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Commentary: ‘When you’re pushed around, what else can you do?’ – The dilemma of Hong Kong people in facing a big bully

Our friend the accountant is, typical of a certain sort of Hong Kong person, generally apolitical. Whatever else you might say about him, he certainly isn’t a rabble-rouser. But that was his sympathetic comment about Occupy Central: “When you’re pushed around, what else can you do?” To him, Occupy Central is a logical response to bullying: Either you back down and comply with the bully’s wishes, or you stand up to the bully- there isn’t much middle ground. In a nutshell, that is the dilemma Hong Kong faces at the moment—what to do with a big bully.

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A Chinese Author Takes On China

Steven Thompson | 10 September 2014 | Asia Sentinel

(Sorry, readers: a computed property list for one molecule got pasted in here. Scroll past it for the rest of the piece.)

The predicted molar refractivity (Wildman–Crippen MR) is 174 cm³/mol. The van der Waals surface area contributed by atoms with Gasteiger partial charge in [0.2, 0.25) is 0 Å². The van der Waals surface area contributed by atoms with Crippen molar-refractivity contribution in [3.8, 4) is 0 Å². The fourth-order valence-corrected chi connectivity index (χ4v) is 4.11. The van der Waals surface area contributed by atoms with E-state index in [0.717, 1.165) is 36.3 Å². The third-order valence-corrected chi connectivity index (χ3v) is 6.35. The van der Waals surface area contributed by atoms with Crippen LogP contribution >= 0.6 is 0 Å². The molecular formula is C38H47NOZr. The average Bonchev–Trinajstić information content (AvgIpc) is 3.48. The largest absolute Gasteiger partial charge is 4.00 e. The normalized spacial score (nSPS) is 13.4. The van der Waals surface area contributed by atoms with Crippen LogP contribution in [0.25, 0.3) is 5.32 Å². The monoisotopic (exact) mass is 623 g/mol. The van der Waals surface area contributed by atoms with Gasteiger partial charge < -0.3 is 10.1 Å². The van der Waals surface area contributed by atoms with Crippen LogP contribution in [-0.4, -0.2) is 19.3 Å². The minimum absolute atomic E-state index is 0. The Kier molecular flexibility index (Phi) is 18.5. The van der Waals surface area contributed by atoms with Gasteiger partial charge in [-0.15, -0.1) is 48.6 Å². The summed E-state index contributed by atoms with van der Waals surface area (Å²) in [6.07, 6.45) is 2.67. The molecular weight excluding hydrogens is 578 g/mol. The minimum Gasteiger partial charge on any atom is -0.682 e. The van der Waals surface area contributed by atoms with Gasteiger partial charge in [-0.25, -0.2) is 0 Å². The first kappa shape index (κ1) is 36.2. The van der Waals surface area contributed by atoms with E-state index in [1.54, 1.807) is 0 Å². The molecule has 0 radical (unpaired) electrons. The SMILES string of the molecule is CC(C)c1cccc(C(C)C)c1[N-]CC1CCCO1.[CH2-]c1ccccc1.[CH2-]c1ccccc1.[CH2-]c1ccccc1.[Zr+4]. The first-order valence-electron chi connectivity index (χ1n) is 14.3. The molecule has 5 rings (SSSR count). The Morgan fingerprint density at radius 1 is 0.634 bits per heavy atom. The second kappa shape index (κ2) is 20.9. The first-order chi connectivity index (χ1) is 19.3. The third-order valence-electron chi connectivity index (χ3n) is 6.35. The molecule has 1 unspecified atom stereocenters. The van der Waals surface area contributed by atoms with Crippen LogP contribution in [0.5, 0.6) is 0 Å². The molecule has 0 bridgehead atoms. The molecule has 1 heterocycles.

How much did Joe Chung anger the Hong Kong and Beijing establishment, and what were the results?

Chung was one of the most controversial authors on the popular but now-defunct House News, a Hong Kong-based news website and content aggregator founded by former radio personality Tony Tsoi and others to cover covers politics, business, lifestyle, media, and local news.

Tsoi abruptly killed the site on July 26 despite a readership of 300,000 unique visitors a day. He has been incommunicado since.  However, in a notation on the website, he said he and his family were under pressure and that he was particularly fearful of what he called the White Terror.

Some observers credit Chung’s aggressiveness as one of the factors in the closure. Among other articles, his allegations of academic plagiarism of Xi Jinping’s PhD were believed to have caused House News to be shut down for several days due to hacking allegedly carried out by Chinese hackers.

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“Don’t let the striking students stand alone” – An appeal from and views of a group of teachers and staff at tertiary education institutes

Chinese